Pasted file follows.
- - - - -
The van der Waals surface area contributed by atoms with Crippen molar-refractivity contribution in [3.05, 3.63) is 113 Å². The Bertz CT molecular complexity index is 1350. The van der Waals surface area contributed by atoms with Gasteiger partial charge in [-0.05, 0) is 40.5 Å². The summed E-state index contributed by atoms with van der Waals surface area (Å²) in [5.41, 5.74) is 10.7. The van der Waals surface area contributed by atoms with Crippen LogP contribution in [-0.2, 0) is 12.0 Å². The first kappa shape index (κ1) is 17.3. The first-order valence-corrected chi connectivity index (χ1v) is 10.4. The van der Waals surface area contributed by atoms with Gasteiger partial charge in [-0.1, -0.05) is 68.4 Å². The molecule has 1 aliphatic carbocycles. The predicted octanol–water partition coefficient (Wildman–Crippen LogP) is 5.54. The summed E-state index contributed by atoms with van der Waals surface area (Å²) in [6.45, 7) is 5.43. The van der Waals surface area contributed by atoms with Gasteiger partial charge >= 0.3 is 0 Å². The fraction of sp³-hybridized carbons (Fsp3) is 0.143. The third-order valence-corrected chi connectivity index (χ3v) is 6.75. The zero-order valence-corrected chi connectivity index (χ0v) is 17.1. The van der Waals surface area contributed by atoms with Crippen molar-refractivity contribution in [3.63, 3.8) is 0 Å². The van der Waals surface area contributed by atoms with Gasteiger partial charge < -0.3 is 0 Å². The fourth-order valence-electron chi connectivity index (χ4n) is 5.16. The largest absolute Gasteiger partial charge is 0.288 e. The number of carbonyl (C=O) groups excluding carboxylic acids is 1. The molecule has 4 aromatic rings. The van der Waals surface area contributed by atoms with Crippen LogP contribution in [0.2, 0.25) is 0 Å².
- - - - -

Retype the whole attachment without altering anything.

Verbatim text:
The van der Waals surface area contributed by atoms with Crippen molar-refractivity contribution in [3.05, 3.63) is 113 Å². The Bertz CT molecular complexity index is 1350. The van der Waals surface area contributed by atoms with Gasteiger partial charge in [-0.05, 0) is 40.5 Å². The summed E-state index contributed by atoms with van der Waals surface area (Å²) in [5.41, 5.74) is 10.7. The van der Waals surface area contributed by atoms with Crippen LogP contribution in [-0.2, 0) is 12.0 Å². The first kappa shape index (κ1) is 17.3. The first-order valence-corrected chi connectivity index (χ1v) is 10.4. The van der Waals surface area contributed by atoms with Gasteiger partial charge in [-0.1, -0.05) is 68.4 Å². The molecule has 1 aliphatic carbocycles. The predicted octanol–water partition coefficient (Wildman–Crippen LogP) is 5.54. The summed E-state index contributed by atoms with van der Waals surface area (Å²) in [6.45, 7) is 5.43. The van der Waals surface area contributed by atoms with Gasteiger partial charge >= 0.3 is 0 Å². The fraction of sp³-hybridized carbons (Fsp3) is 0.143. The third-order valence-corrected chi connectivity index (χ3v) is 6.75. The zero-order valence-corrected chi connectivity index (χ0v) is 17.1. The van der Waals surface area contributed by atoms with Crippen molar-refractivity contribution in [3.63, 3.8) is 0 Å². The van der Waals surface area contributed by atoms with Gasteiger partial charge < -0.3 is 0 Å². The fourth-order valence-electron chi connectivity index (χ4n) is 5.16. The largest absolute Gasteiger partial charge is 0.288 e. The number of carbonyl (C=O) groups excluding carboxylic acids is 1. The molecule has 4 aromatic rings. The van der Waals surface area contributed by atoms with Crippen LogP contribution in [0.2, 0.25) is 0 Å².